As for David, it is a misconception that the tridentine mass was only celebrated from the council of trent. St. Pius V only made this Mass the official one, while abrogating any rite that was younger than 200 years. So the “Tridentine Mass” was the mass of all time that was given the status of the Roman Rite by St. Pius V. The mass, like Gabriella says, changes through time organically. That is how God wants it, and that way the Holy Spirit is its author. Unlike the Novus Ordo, we cannot look at a part of the mass and come up with the name of who made this and that change. It is not so with the Novus Ordo who was shaped by a few bishops, one of whom, might, have been a Free Mason.

  7. 7 Brian July 2, 2009 at 20:52

    Hello Big John –

    Whatever parish you belong to – you can request a “Latin Mass.” You should first have a few parishioners who also would like to attend a Latin Mass. If the priest or pastor says no, you can go speak to your Bishop. Pope Benedcit XVI said that the priest must provide for this Mass. If the priest does not speak Latin, he should find a priest or parish that will provide it for you.

    I believe that Pope Benedict wrote a document concerning this very issue. I am sure Gabriella would know the name of this document.

    God bless – good luck!

    rgds
    Brian

  8. 9 David July 3, 2009 at 00:07

    I’m sorry, Justin Martyr describes the mass, as do various others. The mass was said in the vernacular. They read the scriptures and then celebrated the Eucharist. This is what is done in the Ordinary form. Lots has been done to take out the reverence-guitars, kids in sneakers serving the altar, etc. Some of the hymns that have been written. There is much that takes away from the solemnity of the Ordinary form, but the liturgy is much the same as that of the first three centuries.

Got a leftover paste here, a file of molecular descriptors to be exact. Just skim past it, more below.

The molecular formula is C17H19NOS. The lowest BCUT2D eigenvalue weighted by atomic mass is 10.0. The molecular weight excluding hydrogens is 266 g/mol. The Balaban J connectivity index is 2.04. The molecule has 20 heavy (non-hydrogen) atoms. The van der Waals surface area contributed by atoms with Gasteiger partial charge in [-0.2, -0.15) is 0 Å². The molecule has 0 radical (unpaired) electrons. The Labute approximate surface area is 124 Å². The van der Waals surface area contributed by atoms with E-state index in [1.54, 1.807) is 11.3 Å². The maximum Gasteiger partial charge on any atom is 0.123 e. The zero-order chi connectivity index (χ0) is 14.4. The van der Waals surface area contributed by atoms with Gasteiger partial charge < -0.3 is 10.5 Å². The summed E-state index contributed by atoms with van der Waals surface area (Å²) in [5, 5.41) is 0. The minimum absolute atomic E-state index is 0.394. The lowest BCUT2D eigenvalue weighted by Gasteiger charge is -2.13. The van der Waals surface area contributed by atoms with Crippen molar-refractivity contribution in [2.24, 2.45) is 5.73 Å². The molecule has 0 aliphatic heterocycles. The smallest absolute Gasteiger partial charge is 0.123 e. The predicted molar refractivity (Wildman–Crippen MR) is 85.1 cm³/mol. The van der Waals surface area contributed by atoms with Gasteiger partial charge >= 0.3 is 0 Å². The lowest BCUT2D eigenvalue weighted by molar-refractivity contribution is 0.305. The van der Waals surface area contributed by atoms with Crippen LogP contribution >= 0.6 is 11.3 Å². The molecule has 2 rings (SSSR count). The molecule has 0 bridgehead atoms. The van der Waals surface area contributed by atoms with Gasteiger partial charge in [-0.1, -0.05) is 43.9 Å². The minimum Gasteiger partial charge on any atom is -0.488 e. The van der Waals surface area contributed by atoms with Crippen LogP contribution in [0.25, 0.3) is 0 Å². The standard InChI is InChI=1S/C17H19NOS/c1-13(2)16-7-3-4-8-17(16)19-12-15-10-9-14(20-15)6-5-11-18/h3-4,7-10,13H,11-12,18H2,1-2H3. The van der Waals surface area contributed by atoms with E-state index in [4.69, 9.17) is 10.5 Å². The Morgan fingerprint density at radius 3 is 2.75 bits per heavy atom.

9. 10 churchmouse July 3, 2009 at 12:20

    Thanks, Gabriella, for yet another fabulous post. I agree with everything, particularly the absence of silence and ad-libbed prayers. Nothing is more annoying than the Prayers for the Faithful: ‘and, uh, let’s, um, remember, especially in our prayers …’ (Oh, just read out of the book — it’s so much better written and much less tedious to listen to!)

    However, for those who came to the Church post-Vatican II, there is no knowledge of nor appreciation of the Latin Mass. I’m not placing blame, just stating fact.

    Priests and catechists who say that Novus Ordo is going back to the early Church are excellent marketeers. They **want** converts to think that Novus Ordo is the **correct** Mass. It’s a lot of spin and obfuscation designed to make converts think that people who like the Tridentine Mass are cranks.

    All the best
    Churchmouse

  10. 11 Mannono July 3, 2009 at 14:41

    Justin Martyr provides in his apologies the first account of how mass was celebrated. Not only do I find nothing supporting the novus ordo in what he says, but let us not forget though that he was writing to pagans. His apology was writen to the emperor Antoninus Pius as an explanation as to why christians should not be persecuted. Therefore he is bound to talk differently and stretching things a bit, for example he calls the senate, to whom his apology is also adressed, “sacred”. I don’t think that the roman senate being sacred is a christian doctrine. I have read his apology and nowhere does he mention the fact that the vernacular is used. That is probably because living in the 2nd century in the roman empire, the vernacular was in fact Latin. I especially recommend you to read chapter ten of his apology where he explains how God is to be served… through tradition.

  11. 12 Joe of St. Therese July 9, 2009 at 00:43

    Thanks for following my blog🙂, I figured I’d stop by and comment🙂

    The problem with the NO is that there’s so much ambiguity that you can literally celebrate any way that you want and it’s still valid.

    For example, you can do the introit, gradual, offertory, communion, post communion propers (as is the letter of the Law, and the way it’s supposed to be done) and it’s completely valid.

    Yet the same NO can have guitars drumsets, ab libbing texts everywhere, and heretical hymns and also be valid.

    I have some suggestions for the NO, which I’ll comment later on.